Identifying co-linearity is not straightforward, particularly in the case of ancient duplications where subsequent genome dynamics and restructuring may have erased the co-linearity signature to a large extent [22]. Also, the robustness of such analysis is dependent on assembly quality and applied analysis tool [43]. In this respect, the case of B. mori is interesting because this genome is of high quality and was analyzed using three independent co-linearity analysis tools [18, 23]. Li et al. [18] identified 728 potentially syntenic chains using the SynMap tool from the CoGe platform [44] that included 2210 genes, and suggested that 83 chains were associated with an ancient WGD event in Lepidoptera identified by their MultitAxon Paleopolyploidy Search (MAPS) algorithm [18]. More recently, Nakatani and McLysaght [23] visualized the position of these chained BlastP hits from the Li et al. analysis [18] on the silkworm chromosomes. They found that the majority of these duplicates were not chained, but were randomly distributed over the entire genome instead of organized in syntenic blocks. As mentioned above, extensive chromosomal rearrangements following WGD may have randomized paralog distribution throughout the B. mori genome over evolutionary time. This explanation seems unlikely, however, given the high levels of macrosynteny that was observed between B. mori and the coleopteran genome of Tribolium castaneum [23]. In the current study, we used MCScanX with conservative parameter settings and identified only two true segmental duplications, which were organized on one scaffold (Fig. 2d). Adjusting the parameter settings to the ones used by Li et al. [18] did not retrieve comparable results. Taken together, our independent analysis confirmed the previous argument that WGD did not contribute to genome evolution in B. mori [23]. This conclusion is corroborated by our gene tree-species tree reconciliation analysis, which did not find support for a putative WGD in the lepidopteran stem branch.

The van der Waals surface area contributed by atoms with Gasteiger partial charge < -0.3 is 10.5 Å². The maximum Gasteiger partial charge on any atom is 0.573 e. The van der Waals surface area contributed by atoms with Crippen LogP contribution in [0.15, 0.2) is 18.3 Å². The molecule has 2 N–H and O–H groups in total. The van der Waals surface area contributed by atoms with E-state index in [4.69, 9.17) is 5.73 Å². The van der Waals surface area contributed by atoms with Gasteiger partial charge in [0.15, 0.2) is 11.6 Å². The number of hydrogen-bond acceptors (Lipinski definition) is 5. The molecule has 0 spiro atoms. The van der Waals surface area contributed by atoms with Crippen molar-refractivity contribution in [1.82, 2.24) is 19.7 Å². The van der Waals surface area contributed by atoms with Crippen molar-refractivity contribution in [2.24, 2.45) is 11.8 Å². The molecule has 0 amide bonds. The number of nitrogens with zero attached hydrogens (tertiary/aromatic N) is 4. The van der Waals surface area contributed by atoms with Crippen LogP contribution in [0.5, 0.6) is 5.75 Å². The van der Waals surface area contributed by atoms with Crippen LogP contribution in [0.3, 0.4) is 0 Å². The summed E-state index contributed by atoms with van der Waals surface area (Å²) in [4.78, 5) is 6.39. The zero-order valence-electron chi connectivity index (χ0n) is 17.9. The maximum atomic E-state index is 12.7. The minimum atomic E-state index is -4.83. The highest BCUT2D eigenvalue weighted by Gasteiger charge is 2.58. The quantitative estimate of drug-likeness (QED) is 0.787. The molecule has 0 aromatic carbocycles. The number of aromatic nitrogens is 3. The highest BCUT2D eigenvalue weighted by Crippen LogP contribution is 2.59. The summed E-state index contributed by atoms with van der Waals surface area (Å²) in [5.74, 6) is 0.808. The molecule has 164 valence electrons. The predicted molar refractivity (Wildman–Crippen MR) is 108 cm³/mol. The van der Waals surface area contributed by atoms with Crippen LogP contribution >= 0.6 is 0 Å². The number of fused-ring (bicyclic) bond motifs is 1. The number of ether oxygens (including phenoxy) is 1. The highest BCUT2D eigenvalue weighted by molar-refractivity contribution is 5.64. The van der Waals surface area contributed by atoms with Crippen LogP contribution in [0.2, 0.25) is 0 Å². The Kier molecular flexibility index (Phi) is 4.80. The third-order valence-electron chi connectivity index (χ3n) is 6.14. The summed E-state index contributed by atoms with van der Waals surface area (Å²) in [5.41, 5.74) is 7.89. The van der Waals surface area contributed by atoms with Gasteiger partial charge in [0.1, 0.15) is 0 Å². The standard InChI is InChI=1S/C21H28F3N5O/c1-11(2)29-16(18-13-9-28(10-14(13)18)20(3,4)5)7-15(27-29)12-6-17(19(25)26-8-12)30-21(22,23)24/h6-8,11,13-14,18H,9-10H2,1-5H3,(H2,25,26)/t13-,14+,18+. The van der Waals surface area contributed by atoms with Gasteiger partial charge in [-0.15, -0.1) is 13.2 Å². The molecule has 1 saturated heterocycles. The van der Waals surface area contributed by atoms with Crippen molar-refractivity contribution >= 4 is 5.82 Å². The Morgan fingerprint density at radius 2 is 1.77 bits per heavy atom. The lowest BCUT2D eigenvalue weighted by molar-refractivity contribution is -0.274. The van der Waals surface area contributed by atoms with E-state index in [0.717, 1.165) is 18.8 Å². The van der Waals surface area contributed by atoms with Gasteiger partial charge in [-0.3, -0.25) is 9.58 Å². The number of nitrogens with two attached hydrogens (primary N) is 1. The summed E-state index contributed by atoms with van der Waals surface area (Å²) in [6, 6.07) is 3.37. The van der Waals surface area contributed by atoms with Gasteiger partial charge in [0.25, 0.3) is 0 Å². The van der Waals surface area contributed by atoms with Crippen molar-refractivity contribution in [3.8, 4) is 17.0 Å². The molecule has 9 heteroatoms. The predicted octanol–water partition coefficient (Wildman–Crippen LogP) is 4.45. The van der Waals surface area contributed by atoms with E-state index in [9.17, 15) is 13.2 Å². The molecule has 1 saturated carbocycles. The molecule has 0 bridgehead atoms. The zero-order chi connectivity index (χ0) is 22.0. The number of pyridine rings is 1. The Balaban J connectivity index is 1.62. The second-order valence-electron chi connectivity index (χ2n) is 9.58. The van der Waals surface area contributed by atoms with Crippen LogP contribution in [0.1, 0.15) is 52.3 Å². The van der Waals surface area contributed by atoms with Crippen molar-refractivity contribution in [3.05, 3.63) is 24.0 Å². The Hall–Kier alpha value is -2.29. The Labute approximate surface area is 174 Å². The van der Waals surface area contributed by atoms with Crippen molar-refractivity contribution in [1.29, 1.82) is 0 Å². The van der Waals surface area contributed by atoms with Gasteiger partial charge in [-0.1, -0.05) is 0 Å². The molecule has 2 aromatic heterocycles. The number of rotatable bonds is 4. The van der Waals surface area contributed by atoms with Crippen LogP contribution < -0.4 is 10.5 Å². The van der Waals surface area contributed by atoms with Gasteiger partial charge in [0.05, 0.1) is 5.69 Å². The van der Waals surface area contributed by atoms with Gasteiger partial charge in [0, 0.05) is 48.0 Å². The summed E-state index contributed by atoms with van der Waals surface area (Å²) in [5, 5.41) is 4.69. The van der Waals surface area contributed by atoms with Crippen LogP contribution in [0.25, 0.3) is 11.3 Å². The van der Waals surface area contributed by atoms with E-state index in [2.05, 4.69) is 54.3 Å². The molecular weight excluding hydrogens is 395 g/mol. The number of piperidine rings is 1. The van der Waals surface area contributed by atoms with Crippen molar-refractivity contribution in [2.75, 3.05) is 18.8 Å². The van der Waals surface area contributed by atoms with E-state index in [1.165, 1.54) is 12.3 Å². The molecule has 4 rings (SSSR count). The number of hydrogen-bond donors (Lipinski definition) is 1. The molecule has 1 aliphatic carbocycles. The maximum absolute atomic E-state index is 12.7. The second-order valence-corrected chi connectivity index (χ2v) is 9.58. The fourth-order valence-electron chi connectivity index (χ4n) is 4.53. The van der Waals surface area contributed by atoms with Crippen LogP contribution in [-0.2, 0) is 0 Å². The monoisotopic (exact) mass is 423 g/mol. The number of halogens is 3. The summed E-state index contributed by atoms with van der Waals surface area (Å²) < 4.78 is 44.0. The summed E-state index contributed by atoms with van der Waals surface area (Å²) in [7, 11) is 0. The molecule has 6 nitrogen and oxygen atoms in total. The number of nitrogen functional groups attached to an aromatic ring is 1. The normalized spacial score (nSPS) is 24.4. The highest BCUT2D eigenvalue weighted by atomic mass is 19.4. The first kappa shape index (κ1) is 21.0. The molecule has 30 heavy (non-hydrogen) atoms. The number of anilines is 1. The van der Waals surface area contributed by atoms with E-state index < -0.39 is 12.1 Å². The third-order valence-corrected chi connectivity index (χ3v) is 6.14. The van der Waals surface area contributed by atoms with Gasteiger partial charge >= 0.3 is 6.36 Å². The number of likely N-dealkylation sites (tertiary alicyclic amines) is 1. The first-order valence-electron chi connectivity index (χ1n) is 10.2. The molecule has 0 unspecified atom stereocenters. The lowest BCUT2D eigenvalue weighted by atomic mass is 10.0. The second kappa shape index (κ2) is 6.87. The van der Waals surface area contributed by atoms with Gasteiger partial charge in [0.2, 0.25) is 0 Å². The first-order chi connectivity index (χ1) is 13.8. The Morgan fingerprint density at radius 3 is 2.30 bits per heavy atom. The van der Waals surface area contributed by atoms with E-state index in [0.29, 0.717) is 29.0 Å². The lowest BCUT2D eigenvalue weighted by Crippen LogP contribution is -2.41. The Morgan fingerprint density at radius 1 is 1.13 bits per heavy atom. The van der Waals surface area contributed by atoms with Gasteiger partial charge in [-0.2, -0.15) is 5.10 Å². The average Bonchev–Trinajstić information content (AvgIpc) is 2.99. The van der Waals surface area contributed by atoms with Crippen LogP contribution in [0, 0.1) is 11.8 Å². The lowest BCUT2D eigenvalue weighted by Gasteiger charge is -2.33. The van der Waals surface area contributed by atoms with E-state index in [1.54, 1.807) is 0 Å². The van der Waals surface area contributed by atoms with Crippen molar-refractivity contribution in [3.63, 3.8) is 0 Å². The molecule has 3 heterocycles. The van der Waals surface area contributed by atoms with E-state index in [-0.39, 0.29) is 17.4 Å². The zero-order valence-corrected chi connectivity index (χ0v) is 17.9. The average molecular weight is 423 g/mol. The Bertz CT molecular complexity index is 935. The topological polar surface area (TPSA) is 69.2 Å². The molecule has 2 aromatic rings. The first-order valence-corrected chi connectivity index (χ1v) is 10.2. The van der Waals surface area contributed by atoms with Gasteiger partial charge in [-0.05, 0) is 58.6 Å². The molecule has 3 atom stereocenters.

Phylogenomic gene tree reconciliation analyses provided further insights into the phylogenetic patterns of gene duplication and loss across hexapods, as well as more ancient hypothetical large-scale duplication events. Duplication and loss rates varied across lineages, but remained within the same order of magnitude across the entire phylogeny. Using the statistical approach implemented in Whale to assess putative WGDs along those branches that were previously investigated [18], we failed to confirm the conclusions of this study in all but one case. Despite the fact that our taxon sampling was more limited, these results cast doubts on the methodology of the previous study and perhaps the suitability of transcriptomic data to infer gene family evolutionary processes. In particular, the assumption of constant rates across lineages, as applied in the previous hexapod WGD study [18], can seriously compromise inference of WGDs [22]. Conclusively refuting a hypothesized ancient WGD event is of course challenging, but model-based statistical inference can indicate under which assumptions what conclusions are acceptable. We showed that if we assumed the rate of gene duplication and loss to vary across lineages, i.e., duplication and loss, follow independent relaxed molecular clocks, gene trees of multi-copy gene families did not provide support for all but one of the entertained WGD hypotheses. We stipulate that to further substantiate these results, an increased taxon sampling remains desirable, breaking up long branches for which a WGD is hypothesized.